Number 218 (Story #2), March 17, 1995 by Phillip F. Schewe and Ben Stein|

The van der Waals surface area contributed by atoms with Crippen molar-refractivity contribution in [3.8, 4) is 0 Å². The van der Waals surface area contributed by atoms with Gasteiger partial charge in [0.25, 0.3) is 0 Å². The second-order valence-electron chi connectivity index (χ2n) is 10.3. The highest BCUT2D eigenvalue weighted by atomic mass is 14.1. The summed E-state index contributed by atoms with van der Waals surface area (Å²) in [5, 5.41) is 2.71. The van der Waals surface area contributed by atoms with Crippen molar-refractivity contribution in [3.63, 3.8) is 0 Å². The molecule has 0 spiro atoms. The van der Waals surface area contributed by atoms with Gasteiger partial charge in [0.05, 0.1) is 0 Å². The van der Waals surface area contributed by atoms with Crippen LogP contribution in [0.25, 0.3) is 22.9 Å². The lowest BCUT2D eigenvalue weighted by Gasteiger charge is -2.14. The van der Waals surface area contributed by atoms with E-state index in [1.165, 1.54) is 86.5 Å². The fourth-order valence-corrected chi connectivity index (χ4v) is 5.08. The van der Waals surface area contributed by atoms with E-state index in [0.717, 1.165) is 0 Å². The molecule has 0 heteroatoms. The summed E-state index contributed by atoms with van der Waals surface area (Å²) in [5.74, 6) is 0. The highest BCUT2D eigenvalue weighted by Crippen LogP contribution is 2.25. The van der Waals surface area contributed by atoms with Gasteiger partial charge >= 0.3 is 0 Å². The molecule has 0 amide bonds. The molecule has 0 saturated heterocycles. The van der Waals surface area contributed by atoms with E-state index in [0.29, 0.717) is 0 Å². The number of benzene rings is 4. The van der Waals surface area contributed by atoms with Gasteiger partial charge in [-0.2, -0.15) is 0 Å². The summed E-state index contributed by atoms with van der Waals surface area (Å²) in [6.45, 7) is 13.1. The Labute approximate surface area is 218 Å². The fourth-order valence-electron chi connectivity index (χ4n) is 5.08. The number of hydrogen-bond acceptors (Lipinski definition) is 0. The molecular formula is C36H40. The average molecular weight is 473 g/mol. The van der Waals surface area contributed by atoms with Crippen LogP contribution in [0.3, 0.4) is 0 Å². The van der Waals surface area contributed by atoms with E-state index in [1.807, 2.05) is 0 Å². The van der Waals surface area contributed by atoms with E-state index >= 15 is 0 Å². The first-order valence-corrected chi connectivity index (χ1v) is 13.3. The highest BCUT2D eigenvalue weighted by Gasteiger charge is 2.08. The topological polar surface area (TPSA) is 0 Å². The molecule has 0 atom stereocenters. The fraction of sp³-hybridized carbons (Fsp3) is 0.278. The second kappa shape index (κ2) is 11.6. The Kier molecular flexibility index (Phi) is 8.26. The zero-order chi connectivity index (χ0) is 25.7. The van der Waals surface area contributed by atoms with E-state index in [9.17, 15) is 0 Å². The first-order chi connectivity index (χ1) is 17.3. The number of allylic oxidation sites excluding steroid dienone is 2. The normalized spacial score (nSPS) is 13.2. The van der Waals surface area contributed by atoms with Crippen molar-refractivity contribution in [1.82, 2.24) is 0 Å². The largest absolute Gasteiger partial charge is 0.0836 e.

THE IMPRINT OF COMET SHOEMAKER LEVY on Jupiter has faded but the events surrounding the explosive encounter of July 1994 are relived in a suite of nine papers in the 3 March issue of Science. Some of the highlights are as follows: G. Orton et al. describe infrared observations, made with the NASA Infrared Telescope Facility, which suggest that after the impacts the abundance of stratospheric ammonia increased by a factor of 50 and that the north polar aurora brightened by a factor of 5 in the near infrared. H.A. Weaver et al., analyzing images made with the Hubble Space Telescope (HST), allow that there is still considerable uncertainty in the size of the largest fragments; estimates go as high as 4 km, but a size of less than 1 km cannot be ruled out. H.B. Hammel et al. report that the impacts were on average about eight minutes later than expected. Robert A West et al. suggest that the brown color of the debris particles comes from sulfur- and nitrogen-rich organic matter. In the core regions of the impact sites, the particles had a radius of 0.15 to 0.3 microns; later they coagulated into larger clumps. K.S. Noll et al. used ultraviolet spectra to identify several molecules never seen on Jupiter before, such as S2. Some scientists had suspected that the passage of charged cometary dust through the Jovian magnetic field would, through a sort of dynamo effect, trigger auroral emissions. Just such a display was observed in the far ultraviolet by R. Prange et al. Finally, James R. Graham et al. used the prodigious light-gathering power of the Keck Telescope to produce an infrared movie (7.7 sec per frame) of the fragment R collision. At its peak the resulting flare from the impact outshone Jupiter itself.